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Adults with capacity - a practical guide to gaining consent

By Katie Crawley


Consent is an essential component of dentistry. Dental students often have very good theoretical knowledge of the consent process, but they may struggle to apply this knowledge practically within dental school.1 This article therefore presents a practical guide to obtaining valid consent from adults with capacity.

The basics of consent

Dental consent encompasses a patient's implied or express permission to undergo an examination, investigation or treatment.2 Implied consent is appropriate for dental examinations, when the patient voluntarily sits in the chair and opens their mouth, but all other procedures require express consent.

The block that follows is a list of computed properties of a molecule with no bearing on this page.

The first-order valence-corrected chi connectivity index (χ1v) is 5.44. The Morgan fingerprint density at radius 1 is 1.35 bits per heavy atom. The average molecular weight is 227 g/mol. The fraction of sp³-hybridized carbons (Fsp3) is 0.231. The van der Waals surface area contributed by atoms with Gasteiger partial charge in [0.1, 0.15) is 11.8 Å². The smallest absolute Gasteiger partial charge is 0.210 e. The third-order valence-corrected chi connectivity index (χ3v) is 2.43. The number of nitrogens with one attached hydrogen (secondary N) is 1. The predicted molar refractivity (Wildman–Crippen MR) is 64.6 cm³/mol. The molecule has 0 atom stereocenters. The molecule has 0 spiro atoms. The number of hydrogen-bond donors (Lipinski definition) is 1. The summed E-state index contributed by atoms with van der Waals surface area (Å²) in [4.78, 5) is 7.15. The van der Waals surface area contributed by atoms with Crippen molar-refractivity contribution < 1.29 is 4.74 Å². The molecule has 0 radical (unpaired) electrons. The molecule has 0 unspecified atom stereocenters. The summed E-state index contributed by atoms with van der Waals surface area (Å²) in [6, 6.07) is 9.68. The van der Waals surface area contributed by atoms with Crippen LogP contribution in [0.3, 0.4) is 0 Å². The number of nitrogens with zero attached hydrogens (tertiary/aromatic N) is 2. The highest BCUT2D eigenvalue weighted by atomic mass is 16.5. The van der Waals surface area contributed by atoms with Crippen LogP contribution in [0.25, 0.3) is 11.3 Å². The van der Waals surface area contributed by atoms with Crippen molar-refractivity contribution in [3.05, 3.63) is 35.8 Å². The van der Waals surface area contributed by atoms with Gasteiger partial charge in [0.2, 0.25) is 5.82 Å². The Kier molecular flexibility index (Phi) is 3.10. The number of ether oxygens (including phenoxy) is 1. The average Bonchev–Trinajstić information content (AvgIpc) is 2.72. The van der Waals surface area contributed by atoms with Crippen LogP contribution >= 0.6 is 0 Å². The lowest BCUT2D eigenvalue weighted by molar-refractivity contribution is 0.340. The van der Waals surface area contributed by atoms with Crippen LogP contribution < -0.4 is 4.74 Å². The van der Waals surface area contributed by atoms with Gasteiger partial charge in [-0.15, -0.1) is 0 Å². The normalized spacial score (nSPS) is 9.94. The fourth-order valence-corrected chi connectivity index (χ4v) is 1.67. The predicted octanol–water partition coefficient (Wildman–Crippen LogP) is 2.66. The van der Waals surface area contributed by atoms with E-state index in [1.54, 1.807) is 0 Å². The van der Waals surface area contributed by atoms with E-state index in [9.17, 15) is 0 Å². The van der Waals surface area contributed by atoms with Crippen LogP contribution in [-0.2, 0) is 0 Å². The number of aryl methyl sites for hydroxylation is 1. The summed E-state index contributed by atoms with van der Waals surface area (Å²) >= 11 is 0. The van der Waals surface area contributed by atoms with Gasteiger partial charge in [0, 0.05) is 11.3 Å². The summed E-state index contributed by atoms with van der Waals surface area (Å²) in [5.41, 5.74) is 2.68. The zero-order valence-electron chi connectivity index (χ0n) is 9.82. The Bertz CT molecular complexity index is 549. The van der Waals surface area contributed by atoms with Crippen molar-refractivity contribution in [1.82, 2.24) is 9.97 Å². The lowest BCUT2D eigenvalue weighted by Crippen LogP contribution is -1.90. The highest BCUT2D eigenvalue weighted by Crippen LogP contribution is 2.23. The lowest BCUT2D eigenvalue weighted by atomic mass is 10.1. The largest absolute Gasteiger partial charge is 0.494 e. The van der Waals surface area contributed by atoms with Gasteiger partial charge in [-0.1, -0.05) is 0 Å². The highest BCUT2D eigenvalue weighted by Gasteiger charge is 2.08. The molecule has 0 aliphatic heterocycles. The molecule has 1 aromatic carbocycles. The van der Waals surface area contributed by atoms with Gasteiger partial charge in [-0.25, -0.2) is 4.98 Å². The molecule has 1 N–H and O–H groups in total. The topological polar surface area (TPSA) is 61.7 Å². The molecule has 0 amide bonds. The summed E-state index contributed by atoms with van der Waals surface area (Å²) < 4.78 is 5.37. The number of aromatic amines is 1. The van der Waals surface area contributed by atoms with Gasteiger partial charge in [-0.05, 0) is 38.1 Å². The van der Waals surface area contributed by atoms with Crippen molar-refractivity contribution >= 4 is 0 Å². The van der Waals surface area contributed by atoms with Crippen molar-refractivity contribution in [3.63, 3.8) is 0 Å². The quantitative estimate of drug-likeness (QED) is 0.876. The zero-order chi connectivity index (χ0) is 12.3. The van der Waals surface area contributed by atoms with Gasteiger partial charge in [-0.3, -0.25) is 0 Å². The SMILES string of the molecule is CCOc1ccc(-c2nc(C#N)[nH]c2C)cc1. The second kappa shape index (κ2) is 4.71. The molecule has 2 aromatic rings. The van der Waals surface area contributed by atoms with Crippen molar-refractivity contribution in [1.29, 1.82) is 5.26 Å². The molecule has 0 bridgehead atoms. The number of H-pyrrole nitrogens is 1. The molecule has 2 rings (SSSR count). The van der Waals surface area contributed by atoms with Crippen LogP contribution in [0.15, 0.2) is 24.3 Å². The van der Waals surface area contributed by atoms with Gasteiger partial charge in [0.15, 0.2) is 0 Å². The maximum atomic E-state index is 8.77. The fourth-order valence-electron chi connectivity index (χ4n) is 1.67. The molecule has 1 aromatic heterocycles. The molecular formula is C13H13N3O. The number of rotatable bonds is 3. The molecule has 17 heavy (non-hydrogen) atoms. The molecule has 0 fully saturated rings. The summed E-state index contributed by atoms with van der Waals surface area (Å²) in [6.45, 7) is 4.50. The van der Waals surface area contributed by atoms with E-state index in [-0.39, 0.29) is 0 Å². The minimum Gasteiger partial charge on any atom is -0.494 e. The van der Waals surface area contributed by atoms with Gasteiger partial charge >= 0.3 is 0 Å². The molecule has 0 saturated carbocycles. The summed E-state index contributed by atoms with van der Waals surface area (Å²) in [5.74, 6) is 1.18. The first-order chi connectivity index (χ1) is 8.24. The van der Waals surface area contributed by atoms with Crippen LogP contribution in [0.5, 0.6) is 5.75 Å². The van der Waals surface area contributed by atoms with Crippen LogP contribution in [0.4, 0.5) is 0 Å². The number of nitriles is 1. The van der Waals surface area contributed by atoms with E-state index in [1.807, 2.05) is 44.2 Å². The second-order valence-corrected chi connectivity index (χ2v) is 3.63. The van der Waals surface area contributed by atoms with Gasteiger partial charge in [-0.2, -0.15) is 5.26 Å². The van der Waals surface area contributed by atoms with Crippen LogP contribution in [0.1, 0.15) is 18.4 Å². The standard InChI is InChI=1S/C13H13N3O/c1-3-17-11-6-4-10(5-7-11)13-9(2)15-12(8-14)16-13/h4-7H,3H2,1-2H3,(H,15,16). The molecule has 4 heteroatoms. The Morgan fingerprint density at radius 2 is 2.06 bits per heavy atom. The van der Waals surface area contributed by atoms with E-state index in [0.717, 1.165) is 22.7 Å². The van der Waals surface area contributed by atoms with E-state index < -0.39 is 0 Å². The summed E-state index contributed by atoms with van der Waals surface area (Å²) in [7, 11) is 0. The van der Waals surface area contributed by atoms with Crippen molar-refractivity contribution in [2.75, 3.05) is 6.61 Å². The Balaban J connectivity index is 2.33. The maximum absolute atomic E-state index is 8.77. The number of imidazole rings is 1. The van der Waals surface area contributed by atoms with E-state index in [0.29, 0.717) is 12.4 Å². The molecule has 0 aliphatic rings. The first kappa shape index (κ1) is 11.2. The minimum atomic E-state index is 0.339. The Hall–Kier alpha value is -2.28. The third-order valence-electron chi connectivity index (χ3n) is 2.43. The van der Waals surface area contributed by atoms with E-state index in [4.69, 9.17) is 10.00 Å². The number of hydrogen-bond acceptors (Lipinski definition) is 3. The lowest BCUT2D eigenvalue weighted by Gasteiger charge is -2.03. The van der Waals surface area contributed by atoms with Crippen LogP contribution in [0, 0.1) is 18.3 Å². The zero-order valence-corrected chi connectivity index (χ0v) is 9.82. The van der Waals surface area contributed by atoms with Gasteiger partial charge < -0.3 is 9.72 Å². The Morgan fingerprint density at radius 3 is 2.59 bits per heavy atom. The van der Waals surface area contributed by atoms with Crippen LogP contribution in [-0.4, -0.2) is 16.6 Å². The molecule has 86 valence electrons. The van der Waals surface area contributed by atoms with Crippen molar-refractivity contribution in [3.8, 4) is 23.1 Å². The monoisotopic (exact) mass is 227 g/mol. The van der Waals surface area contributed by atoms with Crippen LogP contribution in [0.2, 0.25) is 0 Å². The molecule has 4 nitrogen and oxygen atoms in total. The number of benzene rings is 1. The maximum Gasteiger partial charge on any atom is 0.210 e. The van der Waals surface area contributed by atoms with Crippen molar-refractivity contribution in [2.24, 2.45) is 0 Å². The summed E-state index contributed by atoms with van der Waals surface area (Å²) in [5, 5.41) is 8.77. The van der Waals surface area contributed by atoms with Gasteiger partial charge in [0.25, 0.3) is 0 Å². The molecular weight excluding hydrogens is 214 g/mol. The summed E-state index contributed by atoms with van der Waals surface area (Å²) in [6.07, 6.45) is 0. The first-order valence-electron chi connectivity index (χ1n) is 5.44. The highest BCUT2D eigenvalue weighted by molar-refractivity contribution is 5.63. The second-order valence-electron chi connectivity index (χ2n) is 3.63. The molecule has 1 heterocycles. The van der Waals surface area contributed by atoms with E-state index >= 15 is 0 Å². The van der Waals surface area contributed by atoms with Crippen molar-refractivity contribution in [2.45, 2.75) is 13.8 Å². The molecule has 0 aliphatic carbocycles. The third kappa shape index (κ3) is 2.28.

The age of consent in the UK is 16 years old. However, younger children who are able to make an informed decision may give valid consent under the principle of 'Gillick competence'.2

Valid consent requires the patient's decision to be made without pressure from anyone. Adequate information about the procedure, benefits and materials risks, reasonable alternatives and consequences of inaction must be discussed.3 Finally, the patient must have capacity, meaning they can understand and use relevant information to make their decision. You should consult the Mental Capacity Act if treating an adult who is unable to consent to dental treatment.2

The importance of consent